Michael Jordan once said, "You have to expect things of yourself before you can do them."

If that statement holds true for Citigroup (NYSE: C) shareholders, we could be in for one heck of a slow recovery.

New York-based Citigroup reported a first-quarter loss of $5.11 billion, or $1.02 per share, erasing almost the exact amount it made in the first quarter last year, when it recorded $5 billion, or $1.01 per share, in net income. Revenue fell 48% to $13.22 billion. Reacting to the news, shares skipped ahead nearly 7% Friday morning.

Writedowns topped nearly $16 billion in the quarter, adding to the $18 billion lopped off last quarter. Citigroup's running tab for damage stemming from the credit meltdown is steadily approaching $40 billion, or about the same amount Microsoft bid to purchase Yahoo!. That's quite a big "oops."

The latest round of write-offs includes $6 billion of pre-tax writedowns and credit costs on subprime exposures, $3.1 billion in leveraged loans (often used to fund corporate buyouts), $1.6 billion of alt-A mortgage products, and $1.5 billion in losses linked to bond insurance companies like Ambac (NYSE: ABK) and MBIA (NYSE: MBI).

CEO Vikram Pandit plans to sell tens of billions of dollars worth of leveraged-buyout loans and mortgage securities to free up cash and rebuild Citi's sliding capital cushion. Earlier this week, General Electric (NYSE: GE) took $13.4 billion worth of leasing assets off Citi's hands. Last November, Citi had to pony up a hefty chunk of equity to sovereign wealth funds, which injected it with a much-needed lifeline when the severity of the credit crunch showed its ugly side.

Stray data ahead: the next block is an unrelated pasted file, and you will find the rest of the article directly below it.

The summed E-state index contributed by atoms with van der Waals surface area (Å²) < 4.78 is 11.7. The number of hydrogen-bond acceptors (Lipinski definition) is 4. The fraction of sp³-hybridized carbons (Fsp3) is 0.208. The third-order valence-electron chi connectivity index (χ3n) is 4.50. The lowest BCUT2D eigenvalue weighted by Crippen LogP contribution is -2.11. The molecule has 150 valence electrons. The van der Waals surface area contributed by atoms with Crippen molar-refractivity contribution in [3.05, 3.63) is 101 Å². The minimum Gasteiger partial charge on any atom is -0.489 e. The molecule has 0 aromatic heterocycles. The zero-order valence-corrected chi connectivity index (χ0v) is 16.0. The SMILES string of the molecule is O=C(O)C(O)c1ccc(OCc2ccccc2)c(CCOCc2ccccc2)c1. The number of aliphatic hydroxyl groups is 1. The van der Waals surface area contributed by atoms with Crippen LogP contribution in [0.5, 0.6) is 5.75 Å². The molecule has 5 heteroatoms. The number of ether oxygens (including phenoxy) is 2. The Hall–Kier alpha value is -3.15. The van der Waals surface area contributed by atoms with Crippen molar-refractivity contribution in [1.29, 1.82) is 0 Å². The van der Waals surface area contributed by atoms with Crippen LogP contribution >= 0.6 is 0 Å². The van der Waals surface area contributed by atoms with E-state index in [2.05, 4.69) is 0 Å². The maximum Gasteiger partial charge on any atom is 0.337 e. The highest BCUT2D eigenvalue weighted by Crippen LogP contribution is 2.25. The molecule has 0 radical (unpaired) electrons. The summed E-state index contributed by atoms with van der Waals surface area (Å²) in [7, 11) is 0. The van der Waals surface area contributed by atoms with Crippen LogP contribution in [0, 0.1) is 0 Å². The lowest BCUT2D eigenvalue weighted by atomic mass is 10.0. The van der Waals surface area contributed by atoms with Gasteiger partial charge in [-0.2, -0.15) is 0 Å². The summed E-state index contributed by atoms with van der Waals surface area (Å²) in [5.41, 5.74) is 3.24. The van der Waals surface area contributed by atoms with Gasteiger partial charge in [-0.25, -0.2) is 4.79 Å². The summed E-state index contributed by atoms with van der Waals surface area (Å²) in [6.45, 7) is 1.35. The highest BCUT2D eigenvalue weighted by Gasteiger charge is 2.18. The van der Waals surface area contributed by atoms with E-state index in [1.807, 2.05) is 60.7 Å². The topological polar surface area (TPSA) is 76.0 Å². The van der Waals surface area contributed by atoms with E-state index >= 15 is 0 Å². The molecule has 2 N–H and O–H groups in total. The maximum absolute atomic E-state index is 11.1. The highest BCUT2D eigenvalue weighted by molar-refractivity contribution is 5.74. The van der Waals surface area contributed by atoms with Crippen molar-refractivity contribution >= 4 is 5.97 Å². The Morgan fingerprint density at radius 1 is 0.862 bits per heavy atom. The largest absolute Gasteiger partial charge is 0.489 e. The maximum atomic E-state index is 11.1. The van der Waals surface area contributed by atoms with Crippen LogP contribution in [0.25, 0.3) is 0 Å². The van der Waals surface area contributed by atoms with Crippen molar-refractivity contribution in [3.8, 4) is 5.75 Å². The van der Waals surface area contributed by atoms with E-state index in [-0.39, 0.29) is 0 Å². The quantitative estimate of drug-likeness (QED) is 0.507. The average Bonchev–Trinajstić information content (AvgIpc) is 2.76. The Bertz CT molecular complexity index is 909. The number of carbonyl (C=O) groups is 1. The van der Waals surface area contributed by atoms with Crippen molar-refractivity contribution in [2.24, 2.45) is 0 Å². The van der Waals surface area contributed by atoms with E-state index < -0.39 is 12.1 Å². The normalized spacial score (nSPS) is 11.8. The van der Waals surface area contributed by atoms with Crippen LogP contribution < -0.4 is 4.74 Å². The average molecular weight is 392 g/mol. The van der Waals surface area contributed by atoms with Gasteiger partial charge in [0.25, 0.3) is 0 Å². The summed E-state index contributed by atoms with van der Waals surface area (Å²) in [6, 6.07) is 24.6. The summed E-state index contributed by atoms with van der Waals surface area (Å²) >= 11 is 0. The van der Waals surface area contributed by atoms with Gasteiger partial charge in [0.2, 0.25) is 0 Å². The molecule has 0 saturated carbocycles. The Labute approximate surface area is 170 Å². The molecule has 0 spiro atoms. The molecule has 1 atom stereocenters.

Like so many financial institutions lately, Citi plans on saying goodbye to 9,000 employees this quarter, adding to the 4,200 who were shown the door in the past three months.

What lies ahead for this is not-so-pretty Citi? Like neighbors Merrill Lynch (NYSE: MER), Morgan Stanley (NYSE: MS), and Goldman Sachs (NYSE: GS), among others, investors will need to grapple two forces over the next year: Not knowing how much worse the credit crisis will get, and how much of the bad news is baked into shares. After Citi's dismal-at-best first-quarter performance sent shares soaring, it's safe to say a tremendous amount of the downside has already been priced into investors' expectations.

Is the worst behind us? Unfortunately, that's anyone's guess. Part of the reason behind the dramatic plunge of financial stocks over the past 10 months is attributed to their black-box balance sheets. Citi has an incredibly diverse range of businesses under its roof, which should help mitigate some of the pain.

But only time will tell what lies ahead for banks that, over the past decade, bit off far more than they could chew.

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Fool contributor Morgan Housel thinks bank stocks have a rough road ahead. He doesn't own shares in any of the companies mentioned in this article. The Fool has a disclosure policy.